Stocks rose on Thursday, putting the Standard & Poor’s 500-stock index on the cusp of finishing out the year higher as another decline in jobless claims pointed to further improvement in the labor market.
With the benchmark index near break-even year-to-date and the Dow Jones industrial average already higher for 2011, stocks in the United States appeared on track to outperform such major overseas markets as China, Brazil and Europe, all of which are down more than 10 percent year-to-date.
The latest bit of optimism on Wall Street came from a drop in weekly claims for jobless benefits to a three-and-a-half-year low. Also helping equities, consumer sentiment improved in December, hitting its highest level in six months as Americans felt better about the economy’s prospects.
“This is supportive of the fact that the economy is gaining momentum and that the fourth quarter will be much better than people were expecting even just a month ago,” said James McDonald, chief investment strategist at Northern Trust Global Investments in Chicago.
The Dow Jones industrial average was up 61.91 points, or 0.51 percent, at 12,169.65. The S.& P. 500 index was up 10.28 points, or 0.83 percent, at 1,254. The Nasdaq composite index was up 21.48 points, or 0.83 percent, at 2,599.45.
The Treasury’s 10-year note rose 5/32, to 100 14/32. The yield fell to 1.95 percent, from 1.97 percent late Wednesday.
Cyclicals, which have come under pressure recently from uncertainties over global growth, were the day’s top gainers, with financials gaining 2.1 percent, followed by energy up 1.1 percent and materials, up 0.9 percent.
Consumer staples, considered a defensive play, was the weakest sector, falling 0.2 percent.
Banks were among the top performers in European and American equity markets. Traders said the European Central Bank’s cheap loans to lenders would help ease their funding strains.
The S.& P. financial sector added 2.05 percent.
Analysts said the European Central Bank’s first-ever tender of ultra-cheap three-year loans Wednesday was not giving much support to the euro. Doubts remained over how much of the funds will be lent to help the ailing euro zone economy or used to buy sovereign debt of struggling economies as banks deleverage and cut back exposure to government bonds.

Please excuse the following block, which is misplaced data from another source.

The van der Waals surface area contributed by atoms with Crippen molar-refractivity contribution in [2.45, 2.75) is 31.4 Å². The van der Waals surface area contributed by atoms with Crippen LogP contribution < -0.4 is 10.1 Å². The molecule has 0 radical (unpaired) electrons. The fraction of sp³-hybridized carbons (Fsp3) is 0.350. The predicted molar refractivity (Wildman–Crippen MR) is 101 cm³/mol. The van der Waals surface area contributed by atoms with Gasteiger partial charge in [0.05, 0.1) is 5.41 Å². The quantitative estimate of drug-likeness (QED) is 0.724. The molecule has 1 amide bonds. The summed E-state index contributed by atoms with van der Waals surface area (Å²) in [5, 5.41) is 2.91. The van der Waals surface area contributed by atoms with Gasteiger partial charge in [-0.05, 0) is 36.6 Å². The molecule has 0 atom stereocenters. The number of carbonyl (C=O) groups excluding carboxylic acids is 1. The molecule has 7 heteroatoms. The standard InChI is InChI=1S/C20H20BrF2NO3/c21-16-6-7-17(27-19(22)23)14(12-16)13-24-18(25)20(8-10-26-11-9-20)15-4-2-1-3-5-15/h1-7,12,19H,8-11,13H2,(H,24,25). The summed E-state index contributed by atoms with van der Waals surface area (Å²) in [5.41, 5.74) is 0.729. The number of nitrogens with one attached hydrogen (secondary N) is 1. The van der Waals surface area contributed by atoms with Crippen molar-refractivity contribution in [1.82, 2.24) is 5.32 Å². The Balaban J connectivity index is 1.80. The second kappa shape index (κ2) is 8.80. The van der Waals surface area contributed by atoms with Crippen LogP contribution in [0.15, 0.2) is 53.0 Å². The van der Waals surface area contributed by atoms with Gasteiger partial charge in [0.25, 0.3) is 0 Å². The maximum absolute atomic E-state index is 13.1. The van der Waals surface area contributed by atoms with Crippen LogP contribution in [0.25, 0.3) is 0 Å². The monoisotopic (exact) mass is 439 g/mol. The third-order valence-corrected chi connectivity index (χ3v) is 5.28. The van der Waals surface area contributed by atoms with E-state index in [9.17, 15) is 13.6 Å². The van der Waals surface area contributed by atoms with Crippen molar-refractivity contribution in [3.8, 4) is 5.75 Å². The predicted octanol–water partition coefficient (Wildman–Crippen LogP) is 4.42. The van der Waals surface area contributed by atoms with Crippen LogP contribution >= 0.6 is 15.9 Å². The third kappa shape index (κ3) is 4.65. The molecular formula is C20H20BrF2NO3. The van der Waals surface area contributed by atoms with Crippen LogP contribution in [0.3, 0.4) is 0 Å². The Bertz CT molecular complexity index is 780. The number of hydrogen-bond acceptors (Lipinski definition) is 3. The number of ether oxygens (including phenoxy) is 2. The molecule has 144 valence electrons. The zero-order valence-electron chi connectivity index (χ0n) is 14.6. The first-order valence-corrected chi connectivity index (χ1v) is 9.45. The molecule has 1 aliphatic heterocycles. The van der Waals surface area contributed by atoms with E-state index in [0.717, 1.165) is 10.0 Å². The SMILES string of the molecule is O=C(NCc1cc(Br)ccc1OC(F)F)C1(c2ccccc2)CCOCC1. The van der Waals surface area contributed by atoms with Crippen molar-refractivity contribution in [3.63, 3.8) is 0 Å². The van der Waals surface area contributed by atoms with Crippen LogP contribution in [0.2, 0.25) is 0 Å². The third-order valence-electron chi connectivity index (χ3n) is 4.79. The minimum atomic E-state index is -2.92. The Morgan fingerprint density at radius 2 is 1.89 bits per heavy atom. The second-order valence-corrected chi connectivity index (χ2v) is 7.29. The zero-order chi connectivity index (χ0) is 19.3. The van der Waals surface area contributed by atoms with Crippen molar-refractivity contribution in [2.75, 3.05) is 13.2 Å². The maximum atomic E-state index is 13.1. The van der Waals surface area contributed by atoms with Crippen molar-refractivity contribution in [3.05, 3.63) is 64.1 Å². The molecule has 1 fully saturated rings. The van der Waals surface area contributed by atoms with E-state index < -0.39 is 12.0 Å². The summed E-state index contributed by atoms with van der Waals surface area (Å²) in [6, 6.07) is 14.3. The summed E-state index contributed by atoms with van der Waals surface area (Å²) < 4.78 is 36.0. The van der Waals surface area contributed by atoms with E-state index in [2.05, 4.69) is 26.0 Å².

“European leaders are not fixing the crisis and they are not doing the things necessary to fix it,” said Paul Dietrich, chief executive and co-chief investment officer at Foxhall Capital Management in Orange, Conn. “They talk, but they’re not backing up the talk with anything like what we did in the United States. And it’s not the sovereigns that is causing this crisis, but the banks themselves.”
The euro edged up less than 0.1 percent to $1.3051, off the session peak of $1.3119, according to Reuters data. It remains within a cent of a one-month low hit last week.
Investors warned that a year-end rally would not necessarily translate into elevated expectations for 2012 because many of the issues that hit the market this year, like slow growth and Europe’s debt crisis, remained unresolved.
“Next year will be a tug of war between better economic data here and the prospects for emerging market growth to pick up on one hand, with the European debt crisis on the other side of the rope,” Mr. McDonald said.
The CBOE Volatility index, a gauge of investor fear, fell 1.26 percent and is down about 13 percent so far this week, putting it on track for four weeks of declines.
Lower volume ahead of the Christmas and New Year’s Day holidays has left the market susceptible to heightened volatility this week.
Micron Technology jumped 15.7 percent to $6.41 as investors looked past limp quarterly results announced late Wednesday and focused on a potential 2012 rebound in long-stagnant memory chip demand and prices.
Tibco Software, the business software maker, climbed 8 percent to $23.76 after it forecast first-quarter revenue above estimates and said fourth-quarter profit and revenue soared.
American Greetings slumped 21.1 percent to $13.39 after third-quarter profit dropped nearly 40 percent and it warned of higher expenses in 2012.
The New York Times-Business Day
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